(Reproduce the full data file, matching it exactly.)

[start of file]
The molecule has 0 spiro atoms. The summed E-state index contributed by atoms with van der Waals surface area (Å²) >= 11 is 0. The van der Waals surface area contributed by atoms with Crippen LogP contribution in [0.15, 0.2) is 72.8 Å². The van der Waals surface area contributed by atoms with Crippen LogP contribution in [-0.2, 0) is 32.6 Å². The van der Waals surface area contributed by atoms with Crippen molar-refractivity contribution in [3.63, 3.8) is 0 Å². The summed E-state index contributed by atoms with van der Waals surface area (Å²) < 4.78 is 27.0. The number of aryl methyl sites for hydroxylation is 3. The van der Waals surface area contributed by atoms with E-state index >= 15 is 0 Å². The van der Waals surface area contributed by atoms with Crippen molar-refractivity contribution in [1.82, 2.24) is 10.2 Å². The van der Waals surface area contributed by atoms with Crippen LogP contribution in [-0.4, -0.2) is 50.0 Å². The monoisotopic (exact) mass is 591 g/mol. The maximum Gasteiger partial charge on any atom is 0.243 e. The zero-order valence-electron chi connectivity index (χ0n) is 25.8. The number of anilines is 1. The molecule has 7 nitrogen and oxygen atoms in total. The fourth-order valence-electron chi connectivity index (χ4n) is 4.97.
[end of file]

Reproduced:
The molecule has 0 spiro atoms. The summed E-state index contributed by atoms with van der Waals surface area (Å²) >= 11 is 0. The van der Waals surface area contributed by atoms with Crippen LogP contribution in [0.15, 0.2) is 72.8 Å². The van der Waals surface area contributed by atoms with Crippen LogP contribution in [-0.2, 0) is 32.6 Å². The van der Waals surface area contributed by atoms with Crippen molar-refractivity contribution in [3.63, 3.8) is 0 Å². The summed E-state index contributed by atoms with van der Waals surface area (Å²) < 4.78 is 27.0. The number of aryl methyl sites for hydroxylation is 3. The van der Waals surface area contributed by atoms with E-state index >= 15 is 0 Å². The van der Waals surface area contributed by atoms with Crippen molar-refractivity contribution in [1.82, 2.24) is 10.2 Å². The van der Waals surface area contributed by atoms with Crippen LogP contribution in [-0.4, -0.2) is 50.0 Å². The monoisotopic (exact) mass is 591 g/mol. The maximum Gasteiger partial charge on any atom is 0.243 e. The zero-order valence-electron chi connectivity index (χ0n) is 25.8. The number of anilines is 1. The molecule has 7 nitrogen and oxygen atoms in total. The fourth-order valence-electron chi connectivity index (χ4n) is 4.97.